Huck Boyd National Institute for Rural Development
2003 Leaders of the Year

Deb and Bill Brown - Red Rock Guest Ranch

This is Kansas Profile. I'm Ron Wilson, director of the Huck Boyd National Institute for Rural Development at Kansas State University.

Let’s leaf through the want ads. Here’s an interesting one: It says Robbers Wanted. Gosh, what publication is this -- Gangsters Weekly? Are they planning a hold-up? No, it’s a local newspaper, and we find it isn’t so sinister. Under Robbers Wanted, the ad says, Cowboys and Characters: Guys and gals who want to dress up, act up, and have fun. This is an ad for people to work in cowboy costume at a new guest ranch in rural Kansas. It’s today’s Kansas Profile.

Meet Deb and Bill Brown of the Red Rock Guest Ranch near Soldier, Kansas.

Deb comes from northeast Kansas originally. She had a career in financial services with Security Benefit in Topeka. Bill is from Detroit originally – not exactly rural. But as a kid, he watched cowboy shows and dreamed of being a cowboy. His career took him into the Army. His last duty station was in Topeka, where he met and married Deb.

They were living in Topeka when they bought some land with an old farmhouse west of Holton in 1995. One day Bill came home and announced that he had bought some cows, fulfilling his childhood dream of being a cowboy. Deb said, "Well, you always wanted to have cows. I always wanted to have a bed and breakfast." So they decided to remodel the old farmhouse and make it into a b and b.

This was a four-square farmhouse house built in 1887 that had been abandoned. Deb says with a laugh, "There were goats living in it when we bought it."

But the roof and the foundation were solid, so they set about remodeling it. That 700 square foot farmhouse was transformed into a beautiful 8,000 square foot structure, with six bedrooms, seven bathrooms, and lots of amenities, including a hot tub, fitness room, and a beautiful rambling porch – plus being surrounded by 300 scenic acres. It became the Soldier Inn Bed and Breakfast.

In 1999, Bill and Deb made a trip to the Calgary Stampede up in Canada. They attended a western-theme chuckwagon supper for fun one night, and Deb said, "Bill, we could do this."

So they did some research and planning, and the Red Rock Guest Ranch was born. The old barn on the place was remodeled into a climate controlled building where chuckwagon suppers and western entertainment are offered each Saturday night.

When guests arrive, they see a vintage chuckwagon and cowboys on horseback – plus fun things for the kids such as a hayrack ride and pygmy goats to pet and feed.

Then they enter air conditioned comfort for the meal. The menu includes smoked barbecue brisket and pulled pork, baked tater, Miss Judy’s fried apples, chuckwagon beans, corn bread and biscuits with honey butter, peach slump, and campfire coffee. Mm, those cowboys on the trail never had it so good. Top quality western music and entertainment finishes the evening.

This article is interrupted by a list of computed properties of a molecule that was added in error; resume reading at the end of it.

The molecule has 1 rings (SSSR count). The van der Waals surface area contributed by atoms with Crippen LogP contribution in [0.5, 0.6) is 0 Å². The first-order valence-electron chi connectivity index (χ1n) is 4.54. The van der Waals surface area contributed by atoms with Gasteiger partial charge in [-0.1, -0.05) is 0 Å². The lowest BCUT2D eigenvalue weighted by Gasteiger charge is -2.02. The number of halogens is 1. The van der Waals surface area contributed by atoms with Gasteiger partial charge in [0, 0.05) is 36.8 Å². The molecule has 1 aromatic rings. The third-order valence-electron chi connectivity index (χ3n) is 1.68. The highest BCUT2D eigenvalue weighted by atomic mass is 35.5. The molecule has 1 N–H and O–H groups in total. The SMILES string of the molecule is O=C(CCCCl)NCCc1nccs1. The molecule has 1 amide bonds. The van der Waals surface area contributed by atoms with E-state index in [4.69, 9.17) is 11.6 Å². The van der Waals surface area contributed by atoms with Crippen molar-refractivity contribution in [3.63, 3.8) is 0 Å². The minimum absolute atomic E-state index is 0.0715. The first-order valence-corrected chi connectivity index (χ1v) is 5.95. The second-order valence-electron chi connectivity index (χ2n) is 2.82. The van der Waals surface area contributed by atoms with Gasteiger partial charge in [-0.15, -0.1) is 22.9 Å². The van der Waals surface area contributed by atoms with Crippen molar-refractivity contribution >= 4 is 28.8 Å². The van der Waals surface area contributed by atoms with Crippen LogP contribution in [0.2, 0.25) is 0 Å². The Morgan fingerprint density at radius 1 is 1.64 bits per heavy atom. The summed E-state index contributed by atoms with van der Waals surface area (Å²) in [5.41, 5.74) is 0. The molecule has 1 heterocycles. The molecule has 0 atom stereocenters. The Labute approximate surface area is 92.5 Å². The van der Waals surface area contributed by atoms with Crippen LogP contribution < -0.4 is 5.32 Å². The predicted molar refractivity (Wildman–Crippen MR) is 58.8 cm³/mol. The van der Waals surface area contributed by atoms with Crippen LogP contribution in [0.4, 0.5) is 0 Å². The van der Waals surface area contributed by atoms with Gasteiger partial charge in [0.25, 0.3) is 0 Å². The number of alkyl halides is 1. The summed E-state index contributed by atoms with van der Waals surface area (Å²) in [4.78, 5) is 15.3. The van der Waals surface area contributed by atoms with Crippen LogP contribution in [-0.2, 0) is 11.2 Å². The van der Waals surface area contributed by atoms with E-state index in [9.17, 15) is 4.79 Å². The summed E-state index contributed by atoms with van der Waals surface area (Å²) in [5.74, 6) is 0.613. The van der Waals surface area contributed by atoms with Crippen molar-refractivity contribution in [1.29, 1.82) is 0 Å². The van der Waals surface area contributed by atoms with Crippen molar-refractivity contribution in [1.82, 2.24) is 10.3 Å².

When the Browns started this enterprise, they needed staff who would help provide their guests a top quality experience. They placed the ad I described at the beginning, and they are utilizing local talent. The Browns are assisted by an excellent crew, including manager and chef Judy Olson and wagonmaster Francis Turley. And you never know when some of those costumed characters might carry on a mock hold-up.

This is only the first season for the Red Rock Guest Ranch, but already they are drawing more than a hundred people each Saturday night. The ranch is located on the edge of the scenic Flint Hills, northwest of Topeka. It is actually a mile and a half from the town of Soldier, population 126 people. Now, that’s rural.

For more information, go to www.redrockguestranch.com or call toll-free 1-866 FUN-GRUB. Again, that’s www.redrockguestranch.com or 1-866 FUN-GRUB.

Let’s leaf through the want ads. Here’s one for Robbers Wanted. But don’t call the police. Instead, call the Red Rock Guest Ranch, where Deb and Bill Brown are making a difference through their entrepreneurship and creativity. Rather than a hold up, they are helping to uphold rural Kansas.

Kansas Profile is produced with assistance from the Resource Conservation and Development Districts of Kansas. For the Huck Boyd National Institute for Rural Development, this is Ron Wilson with Kansas Profile.

 

 

KARL

This is Kansas Profile. I'm Ron Wilson, director of the Huck Boyd National Institute for Rural Development at Kansas State University.

In 1990, Jack Lindquist set up a booth at the state fair to promote KARL. It was a great idea – but there were some people who saw the name and thought it was there to sell a new, high-yielding variety of wheat called Karl. Jack would patiently explain that this was a different KARL. Yes, K-State research scientists had developed an excellent new wheat variety named Karl, but this was different. Jack was there to promote the Kansas Agriculture and Rural Leadership program, called KARL for short. Unlike that wheat, the KARL program is there to build leadership capacity for people in the agriculture industry and rural Kansas. Today, that program is achieving its goal in spades. We’ll get not one, not two, not three, but four examples on today’s Kansas Profile.